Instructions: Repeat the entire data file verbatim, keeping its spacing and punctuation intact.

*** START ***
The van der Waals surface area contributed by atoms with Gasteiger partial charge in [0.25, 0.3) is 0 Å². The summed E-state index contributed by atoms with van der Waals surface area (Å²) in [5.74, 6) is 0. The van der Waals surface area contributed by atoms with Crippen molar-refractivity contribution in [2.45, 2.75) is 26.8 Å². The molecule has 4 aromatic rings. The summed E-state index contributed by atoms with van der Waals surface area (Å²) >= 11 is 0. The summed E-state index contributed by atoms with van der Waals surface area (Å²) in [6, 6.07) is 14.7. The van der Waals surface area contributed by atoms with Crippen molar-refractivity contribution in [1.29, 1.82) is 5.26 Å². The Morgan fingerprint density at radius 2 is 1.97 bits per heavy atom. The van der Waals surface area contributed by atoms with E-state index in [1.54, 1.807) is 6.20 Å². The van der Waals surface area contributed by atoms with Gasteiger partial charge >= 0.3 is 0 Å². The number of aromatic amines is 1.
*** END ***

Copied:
The van der Waals surface area contributed by atoms with Gasteiger partial charge in [0.25, 0.3) is 0 Å². The summed E-state index contributed by atoms with van der Waals surface area (Å²) in [5.74, 6) is 0. The van der Waals surface area contributed by atoms with Crippen molar-refractivity contribution in [2.45, 2.75) is 26.8 Å². The molecule has 4 aromatic rings. The summed E-state index contributed by atoms with van der Waals surface area (Å²) >= 11 is 0. The summed E-state index contributed by atoms with van der Waals surface area (Å²) in [6, 6.07) is 14.7. The van der Waals surface area contributed by atoms with Crippen molar-refractivity contribution in [1.29, 1.82) is 5.26 Å². The Morgan fingerprint density at radius 2 is 1.97 bits per heavy atom. The van der Waals surface area contributed by atoms with E-state index in [1.54, 1.807) is 6.20 Å². The van der Waals surface area contributed by atoms with Gasteiger partial charge >= 0.3 is 0 Å². The number of aromatic amines is 1.